The editorial categories are research topics that have guided researchers during the recovery phase and continue to be the impetus behind the Documents Project’s digital archive and the Critical Documents book series. Developed by the project’s Editorial Board, each of the teams analyzed this framework and adapted it to their local contexts in developing their research objectives and work plans during the Recovery Phase. Learn more on the Editorial Framework page.
This review, dated March 29, 1981, is based on a visit made by some journalists from the “Caracas a Diario” supplement to the newspaper Diario de Caracas to Gego, and to view her work in gallery four of the Galería de Arte Nacional (GAN) in Caracas, on the occasion of the “final and definitive” installation of Reticulárea, made in collaboration with architect Dix Branch. The article places emphasis on the perfect whiteness of the gallery and the semidomes in the corners, which produce a complete loss of the sense of distance from the roof and walls, as does the use of wires of different thickness. The work is compared to an intricate jungle of spider webs. The article clarifies that the work is not new; it was created twelve years ago, and has been installed six different times since then, which is why some of its pieces are damaged. In closing, the article comments that Gego is currently working on “drawings in metal” (drawings without paper), and that she finds it very gratifying when someone appreciates her Reticulárea in silence.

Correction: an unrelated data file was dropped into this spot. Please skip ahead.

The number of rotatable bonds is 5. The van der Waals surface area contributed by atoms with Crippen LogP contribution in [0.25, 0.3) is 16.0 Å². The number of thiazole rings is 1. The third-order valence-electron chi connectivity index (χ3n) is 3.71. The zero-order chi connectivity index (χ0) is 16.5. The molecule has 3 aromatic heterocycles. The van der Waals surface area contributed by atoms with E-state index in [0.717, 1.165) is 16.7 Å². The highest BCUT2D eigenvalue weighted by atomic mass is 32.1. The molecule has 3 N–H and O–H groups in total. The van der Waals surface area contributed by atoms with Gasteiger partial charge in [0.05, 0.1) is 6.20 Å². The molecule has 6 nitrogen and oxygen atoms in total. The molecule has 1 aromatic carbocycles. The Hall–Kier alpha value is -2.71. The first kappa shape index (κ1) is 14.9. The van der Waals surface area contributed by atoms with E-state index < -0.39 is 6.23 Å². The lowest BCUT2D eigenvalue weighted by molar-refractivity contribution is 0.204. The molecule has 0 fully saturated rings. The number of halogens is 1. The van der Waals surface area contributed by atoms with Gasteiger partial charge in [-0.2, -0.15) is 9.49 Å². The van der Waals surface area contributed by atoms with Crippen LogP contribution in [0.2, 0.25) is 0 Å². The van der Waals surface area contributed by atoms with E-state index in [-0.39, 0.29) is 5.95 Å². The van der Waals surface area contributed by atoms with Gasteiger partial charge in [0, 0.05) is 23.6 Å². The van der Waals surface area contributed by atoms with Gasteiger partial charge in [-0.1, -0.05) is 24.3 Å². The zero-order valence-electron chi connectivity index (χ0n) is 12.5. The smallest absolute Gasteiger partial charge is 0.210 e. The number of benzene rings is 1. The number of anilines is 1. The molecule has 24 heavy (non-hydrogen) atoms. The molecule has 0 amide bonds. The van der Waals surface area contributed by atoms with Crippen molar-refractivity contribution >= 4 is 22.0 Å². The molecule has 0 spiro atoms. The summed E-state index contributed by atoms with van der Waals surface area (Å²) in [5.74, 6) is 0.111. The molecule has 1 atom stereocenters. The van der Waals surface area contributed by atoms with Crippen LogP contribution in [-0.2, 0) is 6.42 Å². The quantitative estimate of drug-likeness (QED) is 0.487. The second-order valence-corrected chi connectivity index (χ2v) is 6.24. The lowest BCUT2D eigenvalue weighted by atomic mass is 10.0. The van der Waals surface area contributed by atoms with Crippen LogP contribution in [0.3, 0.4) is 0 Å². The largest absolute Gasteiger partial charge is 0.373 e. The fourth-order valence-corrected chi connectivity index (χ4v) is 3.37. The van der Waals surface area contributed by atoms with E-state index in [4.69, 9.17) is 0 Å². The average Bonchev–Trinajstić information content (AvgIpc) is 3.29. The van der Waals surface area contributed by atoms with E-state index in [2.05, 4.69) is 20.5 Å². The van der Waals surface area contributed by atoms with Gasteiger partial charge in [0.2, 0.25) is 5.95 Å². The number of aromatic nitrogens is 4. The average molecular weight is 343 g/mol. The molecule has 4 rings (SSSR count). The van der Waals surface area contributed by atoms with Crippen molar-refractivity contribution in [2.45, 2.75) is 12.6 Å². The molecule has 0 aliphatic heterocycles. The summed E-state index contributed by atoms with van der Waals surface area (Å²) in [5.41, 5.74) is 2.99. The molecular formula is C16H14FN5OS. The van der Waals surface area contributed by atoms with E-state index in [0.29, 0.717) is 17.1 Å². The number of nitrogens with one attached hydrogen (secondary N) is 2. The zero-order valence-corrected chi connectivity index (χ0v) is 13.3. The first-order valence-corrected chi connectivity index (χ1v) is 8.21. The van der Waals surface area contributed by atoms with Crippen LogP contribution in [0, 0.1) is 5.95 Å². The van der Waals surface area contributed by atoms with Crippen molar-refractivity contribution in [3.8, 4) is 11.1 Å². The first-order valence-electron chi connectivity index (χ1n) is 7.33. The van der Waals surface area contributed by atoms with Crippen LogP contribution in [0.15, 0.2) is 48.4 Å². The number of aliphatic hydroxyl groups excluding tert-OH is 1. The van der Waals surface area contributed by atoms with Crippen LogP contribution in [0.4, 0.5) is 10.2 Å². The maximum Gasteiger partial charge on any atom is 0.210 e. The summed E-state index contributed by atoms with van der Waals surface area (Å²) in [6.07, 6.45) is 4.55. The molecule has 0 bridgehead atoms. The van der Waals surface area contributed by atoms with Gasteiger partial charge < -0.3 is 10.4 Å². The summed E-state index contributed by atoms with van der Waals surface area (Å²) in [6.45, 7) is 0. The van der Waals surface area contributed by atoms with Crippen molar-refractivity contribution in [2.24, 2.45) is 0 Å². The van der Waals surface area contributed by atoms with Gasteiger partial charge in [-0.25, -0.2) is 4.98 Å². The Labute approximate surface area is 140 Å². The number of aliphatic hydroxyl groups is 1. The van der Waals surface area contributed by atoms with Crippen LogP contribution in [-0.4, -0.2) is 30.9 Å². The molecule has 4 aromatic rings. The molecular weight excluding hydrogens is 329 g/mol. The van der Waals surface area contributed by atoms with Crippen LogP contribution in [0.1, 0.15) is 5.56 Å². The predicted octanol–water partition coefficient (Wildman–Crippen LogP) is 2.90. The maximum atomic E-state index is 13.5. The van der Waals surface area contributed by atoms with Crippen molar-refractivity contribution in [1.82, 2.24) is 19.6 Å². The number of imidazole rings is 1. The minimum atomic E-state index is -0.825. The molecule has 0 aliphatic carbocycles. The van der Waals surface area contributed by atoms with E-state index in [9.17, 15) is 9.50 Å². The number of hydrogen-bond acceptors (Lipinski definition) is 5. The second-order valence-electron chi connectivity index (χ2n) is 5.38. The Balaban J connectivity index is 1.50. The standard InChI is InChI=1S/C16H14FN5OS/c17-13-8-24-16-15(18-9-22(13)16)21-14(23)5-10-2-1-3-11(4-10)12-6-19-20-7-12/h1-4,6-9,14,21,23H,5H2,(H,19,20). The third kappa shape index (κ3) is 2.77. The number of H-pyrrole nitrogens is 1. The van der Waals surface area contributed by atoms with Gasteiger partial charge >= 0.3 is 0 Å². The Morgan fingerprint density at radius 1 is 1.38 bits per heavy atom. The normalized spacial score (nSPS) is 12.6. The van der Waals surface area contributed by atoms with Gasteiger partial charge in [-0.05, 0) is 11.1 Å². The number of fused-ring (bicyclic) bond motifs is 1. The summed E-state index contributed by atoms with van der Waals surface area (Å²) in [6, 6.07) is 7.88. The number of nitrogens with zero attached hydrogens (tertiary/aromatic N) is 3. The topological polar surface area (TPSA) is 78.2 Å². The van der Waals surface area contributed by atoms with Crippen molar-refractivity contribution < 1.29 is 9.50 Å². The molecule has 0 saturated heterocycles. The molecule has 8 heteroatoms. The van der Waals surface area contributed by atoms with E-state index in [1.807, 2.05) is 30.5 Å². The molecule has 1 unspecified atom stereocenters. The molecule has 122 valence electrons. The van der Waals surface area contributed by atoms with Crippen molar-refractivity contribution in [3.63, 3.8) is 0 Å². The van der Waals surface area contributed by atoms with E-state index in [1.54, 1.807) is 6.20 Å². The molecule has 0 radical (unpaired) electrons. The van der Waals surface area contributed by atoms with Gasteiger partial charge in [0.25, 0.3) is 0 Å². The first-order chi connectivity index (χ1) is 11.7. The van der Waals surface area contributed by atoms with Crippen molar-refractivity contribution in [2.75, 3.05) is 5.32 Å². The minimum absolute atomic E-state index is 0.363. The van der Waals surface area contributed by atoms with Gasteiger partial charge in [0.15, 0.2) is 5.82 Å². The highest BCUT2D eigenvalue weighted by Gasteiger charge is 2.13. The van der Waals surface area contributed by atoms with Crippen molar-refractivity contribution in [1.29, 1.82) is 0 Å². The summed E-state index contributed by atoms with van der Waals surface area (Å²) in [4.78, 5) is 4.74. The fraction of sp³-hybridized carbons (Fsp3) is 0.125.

Signed by C.C. (Diario de Caracas, March 29, 1981), this is one of several reviews published when the environmental work Reticulárea by Gego (Gertrud Goldschmidt, 1912–1994), a Venezuelan artist of German origin, was installed for the first time in 1981. The work had initially been presented to the public at the Museo de Bellas Artes of Caracas in 1969, and it was now installed in gallery four of the museum, which houses the permanent collection. This article discusses a key moment in the history of the various installations of the “highly voluminous” Reticulárea which, it states, has “journeyed” for a period of twelve years during which time it had been exhibited six times. Though the article reports that the problems related to the conservation, installation, and display of this major work of Venezuelan art had been solved, that did not prove to be the case. Due to leaks in the gallery, the work had to be taken down and stored in boxes in the warehouses of the Galería de Arte Nacional (GAN) in 1994. Three years later, in 1997, it was reinstalled in the same gallery by a team of specialists working at GAN put together specifically for that purpose. The gallery is currently closed as the work requires restoration before being reinstalled. A fragment of this review (original in Spanish, English translation by Paulette Pagani in 2010) was selected for publication in the bilingual book Desenredando la red. La Reticulárea de Gego. Una antología de respuestas críticas / Untangling the Web: Gego’s Reticulárea, An Anthology of Critical Response, organized by María Elena Huizi and Ester Crespin, currently in the process of being published by The Museum of Fine Arts, Houston, and the Fundación Gego, Caracas.